[Single-donor (apheresis) platelets and pooled whole-blood-derived platelets—significance and assessment of both blood products]

Walter E Hitzler
Clinical Laboratory 2014, 60 (4): S1-39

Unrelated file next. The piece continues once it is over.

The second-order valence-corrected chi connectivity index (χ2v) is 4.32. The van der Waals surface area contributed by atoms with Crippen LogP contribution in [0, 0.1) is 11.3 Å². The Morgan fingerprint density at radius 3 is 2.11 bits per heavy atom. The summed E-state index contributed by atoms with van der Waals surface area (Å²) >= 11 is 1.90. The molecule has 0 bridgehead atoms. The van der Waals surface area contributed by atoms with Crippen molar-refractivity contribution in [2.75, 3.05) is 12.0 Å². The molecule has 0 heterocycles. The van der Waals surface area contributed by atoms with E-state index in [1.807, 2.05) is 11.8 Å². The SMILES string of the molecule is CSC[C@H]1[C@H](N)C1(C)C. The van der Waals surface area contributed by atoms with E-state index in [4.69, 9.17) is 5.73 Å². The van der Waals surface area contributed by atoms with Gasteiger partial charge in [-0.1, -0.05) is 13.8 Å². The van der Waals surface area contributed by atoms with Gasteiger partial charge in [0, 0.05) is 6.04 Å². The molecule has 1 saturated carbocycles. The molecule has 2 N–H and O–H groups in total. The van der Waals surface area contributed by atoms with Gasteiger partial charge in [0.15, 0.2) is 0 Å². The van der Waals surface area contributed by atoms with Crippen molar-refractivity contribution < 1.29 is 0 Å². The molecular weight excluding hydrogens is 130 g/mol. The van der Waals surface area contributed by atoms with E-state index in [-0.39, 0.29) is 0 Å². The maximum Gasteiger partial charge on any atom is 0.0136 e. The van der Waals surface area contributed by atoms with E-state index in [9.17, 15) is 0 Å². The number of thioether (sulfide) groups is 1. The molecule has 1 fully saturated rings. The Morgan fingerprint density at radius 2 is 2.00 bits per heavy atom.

The transfusion efficacy of ATK, which contain fully functional platelets, is beyond all doubt. The equivalence of ATK and PTK has been subject of many studies. Some of those studies show the superiority of ATK's, while others do not, but there have been no studies that demonstrated a superiority of PTK's. The superiority of platelets stored in plasma and in third generation additive solution was demonstrated in clinical studies; therefore, it cannot be said that all the platelet concentrates on the German market are equivalent in efficacy. Of decisive importance, above all, is the risk of transfusion-transmitted infections with known pathogens, or those not yet discovered. This risk is different for ATK compared to PTK. Taking this difference in risk and the difference in donor exposure of transfused patients into account, it can definitely be said that ATK and PTK are not equivalent. In 2012, the Robert-Koch-Institute (RKI) published a mathematical risk model for different platelet concentrates and assessed the risk of transmitting known pathogens such as HIV, HCV, and HBV. The risk was higher for PTK compared to ATK. The relative risks for PTK derived from 4BCs were 2.2 (95%--CI: 2.1-2.4) for HIV, 2.7 (95%--CI: 2.5-3.0) for HCV, and 2.2 (95%--CI: 2.8-3.7) for HBV. At the present time, these are the relative risks of transfusion-transmitted infections with the traditional pathogens for PTK compared to ATK. In addition to the RKI assessed risks, there is the theoretical risk of a new, unknown agent, transmitted through blood exposure. The magnitude of this risk is hardly predictable for PTK. The experience gathered so far, especially in the last three decades, with the emergence of HIV, prions, and West Nil virus, shows that the biological nature of a next transfusion-transmissible infectious agent cannot be predictable. This agent, if we think at a conventional sexually transmissible agent with nucleic acid and long latent period, would spread first in areas with high population density and thereby reduce the theoretical advantage of ATK (but definitely would not nullify it!). It is equally plausible, however, that this agent would behave like a prion, non-sexual transmission, or like a West-Nil virus, a non-contagious vector-transmitted agent. For PTK this would mean a relative risk up to 4 times (PTK from 4 BCs) or 5 times (PTK from 5 BCs) higher than the risk estimated by the Robert-Koch-Institute. If, taking the passive surveillance data and the changing variables (donor frequency, donor population, and donor location) into account, the risk of transmission of an infection via ATK (exposure to 1 donor) with HIV, HCV, and HBV moves closer to the higher risk of PTK (exposure to 4 or 8 donors, in case of double ATK per patient), this result of the risk model calculation by no means indicates any equivalency between PTK and ATK with respect to the risk of transmission of infection. The modifiable variables of donor frequency, donor population, and donor location need to be modified, as scientific deductions, in such a way that the avoidable risk of ATK which is influenced by these variables can be corrected to the minimum risk of a transmission of infection of HIV, HBV, and HCV via ATK in comparison to PTK. The minimum risk of a possible transmission of infection via ATK (exposure to 1 donor) is the basic intrinsic risk of each individual blood donation. The basic intrinsic risk increases relative to the number of blood donations or exposure to donors (PtK has an unalterable, production-dependent exposure to 4 or 8 donors). Let us consider a 1:1.000 prevalence for a new pathogen, which is spread equally in each donor population (apheresis and whole blood) and the present case of approximately 500,000 transfused platelet concentrates in Germany. This means that for the production of 4 PTK about 2 million donations are processed, 2,000 infectious Buffy-Coats are obtained and, thereby, 2,000 infectious PTK. In the case of ATK, considering five (5) donations per year, theoretically, it would mean 100 donors infected and 500 infectious ATK. Considering 15 apheresis donations per donor per year, this would mean that 33 donors are infected, but still 500 infectious ATK would be produced. The prion is an example of a pathogen that, although its existence is well known, cannot be proven or pathogen-reduced. In addition, it has a very long incubation period compared to the donation intervals. Due to the manufacturing process, PTK has a 4-fold higher donor exposure and therefore a 4-fold higher risk for transfusion-transmitted infections compared to ATK. If a patient needs the transfusion of two platelet concentrates, by transfusing a double-ATK from the same donor the risk of transfusion-transmitted infections will remain the same. On the other hand, the risk will increase by 8-fold by transfusing two PTK. The only current possibility to prevent or to minimize the risk of infection with prions is to minimize the donor exposure by transfusing ATK instead of PTK. Hypothetical risk scenarios carry significant weight in law. This can be seen in the constant rulings of the German Federal Supreme Court (Bundesgerichtshofs (BGH)) on the so-called hypothetical risk explanations (BGH, NJW 1996, 776, 777; 2000, 1784, 1787; 2005, 2614, 2616). Therefore, a risk does not need to be confirmed to be subject to compulsory explanation. It is sufficient that serious voices in the medical scientific community point to specific risks, which cannot be set aside as insignificant outside opinions, but must be viewed as serious warnings. According to the rulings, patients must even be informed of rare and often extremely rare risks, which could, should they come true, significantly impact daily life and, despite their rarity, are specific to the treatment and are startling for the ordinary person (BGH, 15.02.2000- VI ZR 48199 -; BGH, 30.11.2004 - VI ZR 209104 -; OLG Hamm, 29.09.2010 - 1-3 V 169109). These conditions have been fulfilled for PTK according to current knowledge, especially since, in the meantime in several rulings, the federal supreme court has required the reference to as yet unknown risks (refer to BGH, 13.06.2006 - VI ZR 323104 - for the use of new medical treatment methods, BGH, 27.06.2007 - VI ZR 55105 for experimental therapy using new, unapproved medication BGH, 06.07.2010 - VI ZR 198109 - for unknown risks cannot be excluded, for example based on anatomical conditions). ATK and PTK are therapeutic alternatives with the same range of indications for treatment using thrombocytes, however, with differing risks of infection, with different exposures to donors, and with different efficacy. ATK and PTK. ATK and PTK are therapeutic alternatives in terms of pharmaceutical law based on the different risks and the different quality. Patients must be informed of therapeutic alternatives such as ATK and PTK according to the patient rights law. Denial of reimbursement for additional fees for ATK by individual insurance companies (or paying authorities) deviates blatantly, as seen in the ruling of the Social Court of of the Saarland in this matter, from the basic requirement of the Transfusion Law (Transfusionsgesetz (TFG)) and is legally incorrect. The legality of the question whether the transfusion of ATK is indicated or if PTK had sufficed, is not allowable within the context of an MDK-Test according to subsection 275 ff. SGB V. The denial is a direct infringment on the treatment authority of the attending hospital physician and is illegal according to subsection 275 Abs. 5 SGBV. It is certainly possible to establish a full ATK supply and can be immediately realized by increasing donation rates from 5 to 8.3 apheresis donations per year in the current scenario of apheresis structure and donor population. The donation interval between two apheresis donations would be 49 days. A complete supply with ATK can also be immediately implemented by enlarging the donor population, keeping the current apheresis donation frequency. The donor pool must be increased by 24,576 donors, which means a 67% increase of the existing donor population. A transition to an ATK supply that can cover the entire demand can certainly be realized in a short period of time, while assuring a complete supply with PTK is not a realistic option. All existing studies advise taking extreme caution with any alternative to the current German gold standard for the treatment of hyporegenerative thrombocytopenia. A prophylactic transfusion of a non-pathogen-inactivated platelet concentrate with on average 3 x 10(11) platelets is recommended when the platelet count drops below the threshold of 10,000/microL. All other alternatives to this strategy show an increase in intracranial bleeding events. The existing studies on platelet dose (PLADO-Trial and StoP-Trial) do not recommend deviating from 3 x 10(11) platelets per unit. On the contrary, these studies demonstrate that the only practicable way is to individually correlate every platelet transfusion to the patient body surface. Considering the current knowledge, it is not justified to lower the standard dose and, for certain patient groups, to switch from prophylaxis to therapeutic platelet transfusion. Applying ATK or PTK with a lower platelet content and only for therapeutic purposes, could considerably increase the bleeding risk, especially for WHO grades III and IV. This will also affect all the patients who receive an induction treatment. Through pathogen reduction, in parallel with platelet loss (Apoptosis), the function of the treated platelets is impaired. Alternatively, the cell destruction caused during this process could result in a release of platelet microRNA directly into the supernatant or in microvesicles. This reduction of microRNA will affect the storage of the platelets. (ABSTRACT TRUNCATED)